Emergency and standby power systems required by this code or the Building Code of New York State shall be installed in accordance with this code, NFPA 110 and NFPA 111. Existing installations shall be maintained in accordance with the original approval.
Stationary emergency and standby power generators required by this code shall be listed in accordance with UL 2200.
Emergency and standby power systems shall be provided where required by Sections 604.2.1 through 604.2.19.4.
Emergency power shall be provided for emergency voice/alarm communication systems in Group A occupancies in accordance with Section 907.2.12.2.
Standby power shall be provided for smoke control systems in accordance with Section 909.11.
Emergency power shall be provided for exit signs in accordance with Section 1011.5.3
Emergency power shall be provided for means of egress illumination in accordance with Section 1006.3.
Standby power shall be provided for elevators that are part of an accessible means of egress in accordance with Section 1007.4.
Standby power in accordance with this section or ASME A18.1 shall be provided for platform lifts that are part of an accessible means of egress in accordance with Section 1007.5.
Standby power shall be provided for horizontal sliding doors in accordance with Section 1008.1.3.3.
Emergency power shall be provided for semiconductor fabrication facilities in accordance with Section 1803.15.
Emergency power shall be provided for exit signs in temporary tents and membrane structures in accordance with Section 2403.12.6.1. Standby power shall be provided for auxiliary inflation systems in permanent membrane structures in accordance with the Building Code of New York State .
Emergency or standby power shall be provided in occupancies with hazardous materials in accordance with Sections 2704.7 and 2705.1.5.
Emergency power shall be provided for occupancies with highly toxic or toxic materials in accordance with Sections 3704.2.2.8 and 3704.3.2.6.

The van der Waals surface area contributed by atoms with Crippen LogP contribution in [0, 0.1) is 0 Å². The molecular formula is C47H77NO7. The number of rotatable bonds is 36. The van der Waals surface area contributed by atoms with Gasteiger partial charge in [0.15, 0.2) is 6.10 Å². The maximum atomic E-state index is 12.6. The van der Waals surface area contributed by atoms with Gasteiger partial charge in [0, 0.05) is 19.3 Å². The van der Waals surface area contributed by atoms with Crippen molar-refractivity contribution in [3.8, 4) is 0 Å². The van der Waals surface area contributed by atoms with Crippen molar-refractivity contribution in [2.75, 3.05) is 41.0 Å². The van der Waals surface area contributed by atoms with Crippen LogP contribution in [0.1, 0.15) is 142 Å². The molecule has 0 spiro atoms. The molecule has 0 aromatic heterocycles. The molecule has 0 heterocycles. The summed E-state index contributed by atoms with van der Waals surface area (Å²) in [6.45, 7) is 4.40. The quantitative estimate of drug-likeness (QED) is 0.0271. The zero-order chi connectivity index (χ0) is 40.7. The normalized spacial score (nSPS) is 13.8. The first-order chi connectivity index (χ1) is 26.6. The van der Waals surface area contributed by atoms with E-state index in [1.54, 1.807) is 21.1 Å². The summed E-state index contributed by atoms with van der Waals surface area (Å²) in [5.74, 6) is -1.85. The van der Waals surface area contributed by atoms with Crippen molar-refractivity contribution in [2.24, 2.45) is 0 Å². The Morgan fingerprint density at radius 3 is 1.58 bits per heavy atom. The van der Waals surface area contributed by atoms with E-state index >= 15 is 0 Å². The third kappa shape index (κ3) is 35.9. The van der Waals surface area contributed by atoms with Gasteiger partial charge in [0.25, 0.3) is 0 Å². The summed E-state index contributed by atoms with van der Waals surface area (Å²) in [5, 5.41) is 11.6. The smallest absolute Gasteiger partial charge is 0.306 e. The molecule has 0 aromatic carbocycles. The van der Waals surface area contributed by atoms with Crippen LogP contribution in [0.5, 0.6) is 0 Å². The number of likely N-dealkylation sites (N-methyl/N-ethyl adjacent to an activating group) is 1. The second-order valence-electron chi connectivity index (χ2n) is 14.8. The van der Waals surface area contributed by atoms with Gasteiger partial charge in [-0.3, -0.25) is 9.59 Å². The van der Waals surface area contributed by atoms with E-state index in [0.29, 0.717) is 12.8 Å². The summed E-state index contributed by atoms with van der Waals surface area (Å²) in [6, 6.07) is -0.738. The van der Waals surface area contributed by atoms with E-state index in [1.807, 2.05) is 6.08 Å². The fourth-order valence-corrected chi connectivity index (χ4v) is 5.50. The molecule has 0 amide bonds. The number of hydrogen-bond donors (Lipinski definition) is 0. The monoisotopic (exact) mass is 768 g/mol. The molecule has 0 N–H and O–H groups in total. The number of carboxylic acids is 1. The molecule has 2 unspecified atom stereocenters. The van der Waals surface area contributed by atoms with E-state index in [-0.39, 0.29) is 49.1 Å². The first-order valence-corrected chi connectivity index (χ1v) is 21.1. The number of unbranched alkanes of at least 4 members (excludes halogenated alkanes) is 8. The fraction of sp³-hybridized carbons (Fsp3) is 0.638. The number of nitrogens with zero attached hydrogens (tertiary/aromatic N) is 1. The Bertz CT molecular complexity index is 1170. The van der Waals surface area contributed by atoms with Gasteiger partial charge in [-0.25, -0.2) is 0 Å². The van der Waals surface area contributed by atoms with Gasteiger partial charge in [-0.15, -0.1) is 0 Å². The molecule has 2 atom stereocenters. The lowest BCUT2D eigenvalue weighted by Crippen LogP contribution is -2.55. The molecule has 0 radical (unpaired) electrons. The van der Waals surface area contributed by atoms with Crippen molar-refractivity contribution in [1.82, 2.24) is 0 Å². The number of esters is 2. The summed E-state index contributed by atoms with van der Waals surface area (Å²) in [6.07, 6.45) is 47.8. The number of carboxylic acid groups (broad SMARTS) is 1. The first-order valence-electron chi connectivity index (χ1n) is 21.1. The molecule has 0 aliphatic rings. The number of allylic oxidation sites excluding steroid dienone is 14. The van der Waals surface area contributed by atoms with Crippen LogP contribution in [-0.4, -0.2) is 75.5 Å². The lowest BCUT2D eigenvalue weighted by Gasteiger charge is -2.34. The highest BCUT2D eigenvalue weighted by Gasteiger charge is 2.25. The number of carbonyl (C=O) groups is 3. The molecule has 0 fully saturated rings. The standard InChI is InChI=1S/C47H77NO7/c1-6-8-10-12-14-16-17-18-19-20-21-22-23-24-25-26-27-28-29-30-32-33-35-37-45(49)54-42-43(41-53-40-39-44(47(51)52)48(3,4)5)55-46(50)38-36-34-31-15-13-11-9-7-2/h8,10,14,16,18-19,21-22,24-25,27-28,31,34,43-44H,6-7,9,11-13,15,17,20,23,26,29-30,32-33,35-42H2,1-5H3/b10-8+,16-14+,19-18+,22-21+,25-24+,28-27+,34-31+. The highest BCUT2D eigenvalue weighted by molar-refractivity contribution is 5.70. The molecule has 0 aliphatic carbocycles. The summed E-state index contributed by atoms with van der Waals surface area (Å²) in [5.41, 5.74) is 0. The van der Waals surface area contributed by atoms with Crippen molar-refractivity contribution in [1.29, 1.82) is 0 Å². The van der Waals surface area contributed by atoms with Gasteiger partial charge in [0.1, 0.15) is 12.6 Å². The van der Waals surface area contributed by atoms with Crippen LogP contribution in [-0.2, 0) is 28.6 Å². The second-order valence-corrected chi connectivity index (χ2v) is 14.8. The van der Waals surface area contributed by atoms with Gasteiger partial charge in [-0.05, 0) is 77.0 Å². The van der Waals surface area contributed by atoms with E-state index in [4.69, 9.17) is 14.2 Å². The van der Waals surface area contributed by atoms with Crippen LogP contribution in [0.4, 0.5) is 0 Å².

Standby power shall be provided for occupancies with organic peroxides in accordance with Section 3904.1.11.
Emergency power shall be provided for occupancies with silane gas in accordance with Sections 4106.2.3 and 4106.4.3.
Covered mall buildings exceeding 50,000 square feet (4645 m 2 ) shall be provided with standby power systems which are capable of operating the emergency voice/alarm communication.
Standby power, light and emergency systems in high-rise buildings shall comply with the requirements of Sections 604.2.15.1 through 604.2.15.3.
A standby power system shall be provided. Where the standby system is a generator set inside a building, the system shall be located in a separate room enclosed with 2-hour fire barriers or horizontal assemblies constructed in accordance with the Building Code of New York State , or both. System supervision with manual start and transfer features shall be provided at the fire command center.
An on-premises fuel supply, sufficient for not less than 2-hour full-demand operation of the system, shall be provided.

Exception:
When approved, the system shall be allowed to be supplied by natural gas pipelines.
The standby system shall have a capacity and rating that supplies all equipment required to be operational at the same time. The generating capacity is not required to be sized to operate all of the connected electrical equipment simultaneously.
Power and lighting facilities for the fire command center and elevators specified in Sections 403.8 and 403.9 of the Building Code of New York State , as applicable, and electrically powered fire pumps required to maintain pressure, shall be transferable to the standby source. Standby power shall be provided for at least one elevator to serve all floors and be transferable to any elevator.
Separate lighting circuits and luminaires shall be required to provide sufficient light with an intensity of not less than 1 foot-candle (11 lux) measured at floor level in all means of egress corridors, stairways, smokeproof enclosures, elevator cars and lobbies, and other areas that are clearly a part of the escape route.
Circuits supplying lighting for the fire command center and mechanical equipment rooms shall be transferable to the standby source.
Exit signs, exit illumination as required by Chapter 10, and elevator car lighting are classified as emergency systems and shall operate within 10 seconds of failure of the normal power supply and shall be capable of being transferred to the standby source.

Exception:
Exit sign, exit and means of egress illumination are permitted to be powered by a standby source in buildings of Group F and S occupancies.
Emergency and standby power systems in underground buildings covered in Chapter 4 of the Building Code of New York State shall comply with Sections 604.2.16.1 and 604.2.16.2.
A standby power system complying with Chapter 27 of the Building Code of New York State shall be provided for standby power loads as specified in Section 604.2.16.1.1.
The following loads are classified as standby power loads: [B]
1. Smoke control system.
2. Ventilation and automatic fire detection equipment for smokeproof enclosures.
3. Fire pumps.